Step 3: You can now describe the system in more detail by identifying personas (yellow sticky notes), commands (blue sticky notes), and external systems (pink rectangular sticky notes).

How to run an EventStorming workshop Step 3 illustration

Step 4: You should then describe the rules (lilac rectangular sticky notes) that can condition the occurrence of certain events and the information (green sticky notes) that must be provided to users to help them decide.

How to run an EventStorming workshop Step 4 illustration

Step 5: To make the process easier to understand, you can aggregate several events around a domain or a business concept (light yellow rectangular sticky notes).

How to run an EventStorming workshop Step 5 illustration

Some tips and tricks from a Software Craftsmanship expert

Olivier von Dach is an expert in Software Craftmanship and has extensive experience in leading EventStorming workshops. Here he shares some recommendations to help you get the most out of this workshop:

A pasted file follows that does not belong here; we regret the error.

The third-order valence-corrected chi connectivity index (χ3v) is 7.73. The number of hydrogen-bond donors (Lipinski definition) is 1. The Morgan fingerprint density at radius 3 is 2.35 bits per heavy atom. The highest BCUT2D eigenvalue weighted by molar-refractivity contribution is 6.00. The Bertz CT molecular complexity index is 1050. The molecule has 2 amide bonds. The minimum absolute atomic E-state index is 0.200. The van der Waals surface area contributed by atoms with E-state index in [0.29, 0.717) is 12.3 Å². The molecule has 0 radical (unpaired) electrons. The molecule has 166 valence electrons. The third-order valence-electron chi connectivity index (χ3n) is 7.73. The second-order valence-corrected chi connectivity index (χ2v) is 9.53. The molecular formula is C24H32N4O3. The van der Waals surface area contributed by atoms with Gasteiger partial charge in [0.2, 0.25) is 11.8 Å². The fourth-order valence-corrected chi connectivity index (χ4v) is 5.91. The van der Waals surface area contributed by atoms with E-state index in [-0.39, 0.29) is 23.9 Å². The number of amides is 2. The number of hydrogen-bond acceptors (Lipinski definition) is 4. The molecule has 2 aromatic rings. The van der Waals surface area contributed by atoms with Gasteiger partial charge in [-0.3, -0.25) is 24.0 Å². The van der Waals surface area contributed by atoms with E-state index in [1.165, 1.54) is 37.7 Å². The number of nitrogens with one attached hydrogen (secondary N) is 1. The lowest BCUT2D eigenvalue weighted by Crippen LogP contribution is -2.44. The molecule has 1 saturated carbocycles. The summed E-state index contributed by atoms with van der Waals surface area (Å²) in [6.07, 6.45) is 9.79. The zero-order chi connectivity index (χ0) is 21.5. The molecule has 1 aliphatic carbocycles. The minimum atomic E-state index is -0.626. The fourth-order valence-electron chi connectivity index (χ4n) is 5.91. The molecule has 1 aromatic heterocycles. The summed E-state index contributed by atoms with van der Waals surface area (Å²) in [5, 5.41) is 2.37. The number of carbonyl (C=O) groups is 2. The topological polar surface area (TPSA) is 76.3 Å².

• Use a digital wall to run the EventStorming workshop remotely. In this case, it is more convenient to start from a template that contains an explanatory legend of the different types of sticky notes;
  • Allow some tolerance in formulating events and commands, at least at the beginning. It will prevent participants from being intimidated when they drop sticky notes;
  • After some sticky notes are placed on the wall, ask questions to participants to understand their intentions and make corrections when necessary;
  • Keep a short name for sticky notes. The sticky notes’ explicit typology (i.e., the color code), their layout, and their sequencing according to each other should be enough to make the artifact understandable without ambiguity;
  • Split the whole workshop into one-hour sessions to keep the participants' energy high. This first session is generally used for discovering the workshop and/or the domain;
  • During a session, ask a participant to describe a business process every twenty minutes.

EventStorming is a good way of starting a project. Then, you can follow up with more tactical sessions, for example, Example Mapping sessions to perform specification by example and, in particular, specify the rules associated with policies.

Olivier von Dach portrait
Olivier von Dach Expert in Software Craftsmanship, co-founder of the consulting agency SoCraAgile.

Some suggested resources to learn more about EventStorming